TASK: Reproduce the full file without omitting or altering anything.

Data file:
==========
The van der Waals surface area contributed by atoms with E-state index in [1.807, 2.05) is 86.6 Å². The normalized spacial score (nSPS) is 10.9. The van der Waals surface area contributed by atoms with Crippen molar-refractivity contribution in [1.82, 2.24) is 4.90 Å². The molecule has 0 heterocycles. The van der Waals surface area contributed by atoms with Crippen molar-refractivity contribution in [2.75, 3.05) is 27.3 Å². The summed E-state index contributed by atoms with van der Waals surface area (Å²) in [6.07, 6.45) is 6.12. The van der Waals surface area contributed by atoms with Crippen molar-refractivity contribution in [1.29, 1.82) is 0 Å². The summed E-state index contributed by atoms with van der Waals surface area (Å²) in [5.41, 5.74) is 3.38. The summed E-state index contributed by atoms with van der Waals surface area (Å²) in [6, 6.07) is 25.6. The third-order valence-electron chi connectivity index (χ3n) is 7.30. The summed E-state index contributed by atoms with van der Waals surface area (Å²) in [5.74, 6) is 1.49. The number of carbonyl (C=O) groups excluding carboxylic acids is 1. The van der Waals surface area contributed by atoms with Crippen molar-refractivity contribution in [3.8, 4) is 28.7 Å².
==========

The van der Waals surface area contributed by atoms with E-state index in [1.807, 2.05) is 86.6 Å². The normalized spacial score (nSPS) is 10.9. The van der Waals surface area contributed by atoms with Crippen molar-refractivity contribution in [1.82, 2.24) is 4.90 Å². The molecule has 0 heterocycles. The van der Waals surface area contributed by atoms with Crippen molar-refractivity contribution in [2.75, 3.05) is 27.3 Å². The summed E-state index contributed by atoms with van der Waals surface area (Å²) in [6.07, 6.45) is 6.12. The van der Waals surface area contributed by atoms with Crippen molar-refractivity contribution in [1.29, 1.82) is 0 Å². The summed E-state index contributed by atoms with van der Waals surface area (Å²) in [5.41, 5.74) is 3.38. The summed E-state index contributed by atoms with van der Waals surface area (Å²) in [6, 6.07) is 25.6. The third-order valence-electron chi connectivity index (χ3n) is 7.30. The summed E-state index contributed by atoms with van der Waals surface area (Å²) in [5.74, 6) is 1.49. The number of carbonyl (C=O) groups excluding carboxylic acids is 1. The van der Waals surface area contributed by atoms with Crippen molar-refractivity contribution in [3.8, 4) is 28.7 Å².